1. What is the purpose of an essay?
Answer: To explore a question in depth and achieve a better understanding of it. Ideally, the question will be one that you are genuinely interested in. The questions explored in essays are not factual questions with definite answers; they are open-ended questions with several possible answers. Often they begin with words like why and how.
2. An essay must have a beginning, middle, and end.
Beginning: introduction, or opening. Middle: body, or body paragraphs. End: conclusion, or closing.
3. What is the purpose of an introduction?
Answer: The crucial purpose is to state your thesis.
4. What is a thesis?
Answer: All of your major assertions plus your conclusion.
5. What is an assertion?
Answer: A statement claiming that something is true. A good assertion is arguable. That is, people will probably disagree about it. A simple statement of fact is not a good assertion for a body paragraph: facts may, however, be part of the evidence needed to support an assertion.
6. What is a body paragraph?
Answer: One assertion plus all the evidence and argument needed to explain and defend it. The assertion should be stated at the beginning of the paragraph. (This is why the first sentence of a body paragraph is sometimes called the topic sentence.)
7. How is one body paragraph related to another?
Answer: Each of your assertions is a link in a logical chain of argument leading to your conclusion. Your body paragraphs, therefore, need to be in an order that makes this chain of reasoning clear to the reader. The particular logical order will vary from essay to essay, but the reasons for putting your body paragraphs in a particular order should be very clear, first to you, and then to your readers.
8. What are transitions or linking phrases?
Answer: Transitions are words or phrases placed typically at the beginning of each body paragraph to help the reader follow your movement from what you have said in the previous paragraph to what you will say in the new one. Simplest perhaps would be “First, . . . . Second, . . . . Third . . . . “, etc. More sophisticated transitions reveal more complicated relationships between paragraphs with words like moreover, on the other hand, similarly, even worse, and many others.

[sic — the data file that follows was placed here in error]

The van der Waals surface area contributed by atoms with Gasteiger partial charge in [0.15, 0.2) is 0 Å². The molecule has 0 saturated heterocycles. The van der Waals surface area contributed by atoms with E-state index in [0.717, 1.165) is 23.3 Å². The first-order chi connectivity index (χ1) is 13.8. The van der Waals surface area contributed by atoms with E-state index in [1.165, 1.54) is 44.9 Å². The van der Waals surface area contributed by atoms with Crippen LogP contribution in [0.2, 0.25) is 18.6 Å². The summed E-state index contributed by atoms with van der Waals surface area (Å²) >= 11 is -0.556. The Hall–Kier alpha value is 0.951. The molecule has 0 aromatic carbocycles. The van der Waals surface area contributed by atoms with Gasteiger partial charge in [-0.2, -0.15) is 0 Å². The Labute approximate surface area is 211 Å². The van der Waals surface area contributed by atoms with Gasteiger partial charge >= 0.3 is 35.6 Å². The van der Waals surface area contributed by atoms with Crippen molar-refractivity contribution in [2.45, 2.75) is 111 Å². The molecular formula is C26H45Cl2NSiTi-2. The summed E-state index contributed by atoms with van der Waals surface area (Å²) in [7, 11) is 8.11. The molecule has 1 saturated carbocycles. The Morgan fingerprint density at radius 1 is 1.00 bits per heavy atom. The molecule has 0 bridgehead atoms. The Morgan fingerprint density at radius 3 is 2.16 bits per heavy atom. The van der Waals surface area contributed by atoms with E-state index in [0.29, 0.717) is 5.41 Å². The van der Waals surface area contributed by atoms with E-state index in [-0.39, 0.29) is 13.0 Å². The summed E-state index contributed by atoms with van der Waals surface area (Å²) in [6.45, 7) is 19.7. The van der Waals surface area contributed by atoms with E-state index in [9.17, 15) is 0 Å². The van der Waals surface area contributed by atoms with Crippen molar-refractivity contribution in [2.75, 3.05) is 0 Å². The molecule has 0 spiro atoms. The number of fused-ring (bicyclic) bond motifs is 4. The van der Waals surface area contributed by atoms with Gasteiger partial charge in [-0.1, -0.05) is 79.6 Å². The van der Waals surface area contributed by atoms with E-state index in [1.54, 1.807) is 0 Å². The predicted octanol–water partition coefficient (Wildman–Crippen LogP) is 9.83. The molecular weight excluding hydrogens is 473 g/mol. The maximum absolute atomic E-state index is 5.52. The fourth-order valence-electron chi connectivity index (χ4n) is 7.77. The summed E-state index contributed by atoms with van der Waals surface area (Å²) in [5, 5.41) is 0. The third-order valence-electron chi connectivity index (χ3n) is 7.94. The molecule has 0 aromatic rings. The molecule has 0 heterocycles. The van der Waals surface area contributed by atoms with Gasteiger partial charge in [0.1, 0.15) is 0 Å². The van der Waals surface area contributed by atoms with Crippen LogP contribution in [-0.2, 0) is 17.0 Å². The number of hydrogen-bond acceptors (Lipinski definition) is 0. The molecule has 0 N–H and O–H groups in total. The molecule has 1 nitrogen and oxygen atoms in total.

Why is writing so difficult?
For many reasons. First, writing is not natural—like talking or walking—so it requires a special effort. It also requires careful attention to lots of annoying details like punctuation, grammar, and spelling. Many of the ‘rules’ for English punctuation, grammar, and spelling don’t make much sense. Moreover, writing requires you to do two conflicting things at the same time: think about what you are saying, and also think about how you are saying it. And so on. To put it briefly, writing well is one of the most difficult human skills.
Why is it so frustrating?
Because usually, improvement takes a long time. Even worse, improvement is not gradual. That is, if we made a graph of writing improvement it would NOT look like this:
Instead, a graph of writing improvement would look something like this:
The second graph helps to explain an almost universal experience: you work, and work, and work, but your results don’t improve. Why? Because you are on one of those long, flat portions of the line. If you let the frustration defeat you, then you give up trying and you never reach the next level. But if you remain patient and determined and keep working, you will eventually reach that point where everything you have been working on suddenly ‘clicks’ and you jump up to the next level.
So now you want to know . . .
How does one become a good writer?
It’s not so complicated, but it’s not so easy, either.
When you read, you learn what words and sentences look like when they are written. If you read very little, your understanding of what written words and sentences look like remains weak and uncertain. How is that word spelled? Should I put a comma here? What’s the right way to use a dash, or a semi-colon? Hundreds of such questions confront a writer, and it’s impossible to learn the answers to them by memorizing a grammar book. However, someone who reads a great deal learns to answer most of those questions correctly simply by seeing so many words spelled and so many sentences and paragraphs written correctly.So here’s the first key to success as a writer: good writers are voracious readers!
Once you become an enthusiastic reader—when reading is a pleasure, not a chore—you can begin noticing how writers write. After all, if you enjoy reading, then you enjoy the results of someone else’s writing. At first, and for a long time perhaps, you may be content just to benefit from other people’s hard work. But if you’re lucky you will develop an interest in the craft of writing—how do they do that?—and want to try it yourself. You may discover that, although writing well is very difficult, the satisfaction of succeeding at it is very great.
You learn to walk by walking, and not giving up even though at first you fall down a lot. You learn to play the piano by playing the piano. You learn carpentry by doing carpentry. You learn to play football by playing football.
You learn to write by writing.
Find good writers, and copy what they do. Then find others who write very differently, and copy what they do. Practice, practice, practice. Seek out good coaches, and take their advice.
And as Winston Churchill almost said, never, never, never, never give up.